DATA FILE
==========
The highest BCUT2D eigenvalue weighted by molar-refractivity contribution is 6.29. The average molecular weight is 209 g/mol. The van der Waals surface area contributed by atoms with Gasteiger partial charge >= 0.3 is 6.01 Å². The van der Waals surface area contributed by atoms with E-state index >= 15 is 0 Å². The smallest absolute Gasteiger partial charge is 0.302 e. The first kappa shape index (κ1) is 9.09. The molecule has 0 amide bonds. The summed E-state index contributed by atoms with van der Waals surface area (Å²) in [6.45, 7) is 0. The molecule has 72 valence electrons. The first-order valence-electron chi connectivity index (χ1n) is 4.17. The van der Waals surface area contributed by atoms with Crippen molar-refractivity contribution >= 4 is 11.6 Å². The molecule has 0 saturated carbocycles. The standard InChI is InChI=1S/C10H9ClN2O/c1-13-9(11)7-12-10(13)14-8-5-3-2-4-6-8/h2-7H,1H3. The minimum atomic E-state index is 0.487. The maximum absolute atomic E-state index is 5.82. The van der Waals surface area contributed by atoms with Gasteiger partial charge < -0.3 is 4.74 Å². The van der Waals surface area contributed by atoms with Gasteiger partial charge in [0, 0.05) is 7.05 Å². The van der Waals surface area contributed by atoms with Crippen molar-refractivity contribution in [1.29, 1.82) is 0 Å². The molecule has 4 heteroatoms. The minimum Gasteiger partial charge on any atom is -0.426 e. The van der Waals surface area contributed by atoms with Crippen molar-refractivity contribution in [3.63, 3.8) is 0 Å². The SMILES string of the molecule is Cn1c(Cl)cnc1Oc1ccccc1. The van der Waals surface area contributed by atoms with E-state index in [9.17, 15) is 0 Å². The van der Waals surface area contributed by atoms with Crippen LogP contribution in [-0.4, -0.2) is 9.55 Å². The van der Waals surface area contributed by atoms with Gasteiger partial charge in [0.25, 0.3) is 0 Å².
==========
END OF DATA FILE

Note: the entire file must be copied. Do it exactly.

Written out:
The highest BCUT2D eigenvalue weighted by molar-refractivity contribution is 6.29. The average molecular weight is 209 g/mol. The van der Waals surface area contributed by atoms with Gasteiger partial charge >= 0.3 is 6.01 Å². The van der Waals surface area contributed by atoms with E-state index >= 15 is 0 Å². The smallest absolute Gasteiger partial charge is 0.302 e. The first kappa shape index (κ1) is 9.09. The molecule has 0 amide bonds. The summed E-state index contributed by atoms with van der Waals surface area (Å²) in [6.45, 7) is 0. The molecule has 72 valence electrons. The first-order valence-electron chi connectivity index (χ1n) is 4.17. The van der Waals surface area contributed by atoms with Crippen molar-refractivity contribution >= 4 is 11.6 Å². The molecule has 0 saturated carbocycles. The standard InChI is InChI=1S/C10H9ClN2O/c1-13-9(11)7-12-10(13)14-8-5-3-2-4-6-8/h2-7H,1H3. The minimum atomic E-state index is 0.487. The maximum absolute atomic E-state index is 5.82. The van der Waals surface area contributed by atoms with Gasteiger partial charge < -0.3 is 4.74 Å². The van der Waals surface area contributed by atoms with Gasteiger partial charge in [0, 0.05) is 7.05 Å². The van der Waals surface area contributed by atoms with Crippen molar-refractivity contribution in [1.29, 1.82) is 0 Å². The molecule has 4 heteroatoms. The minimum Gasteiger partial charge on any atom is -0.426 e. The van der Waals surface area contributed by atoms with Crippen molar-refractivity contribution in [3.63, 3.8) is 0 Å². The SMILES string of the molecule is Cn1c(Cl)cnc1Oc1ccccc1. The van der Waals surface area contributed by atoms with E-state index in [9.17, 15) is 0 Å². The van der Waals surface area contributed by atoms with Crippen LogP contribution in [-0.4, -0.2) is 9.55 Å². The van der Waals surface area contributed by atoms with Gasteiger partial charge in [0.25, 0.3) is 0 Å².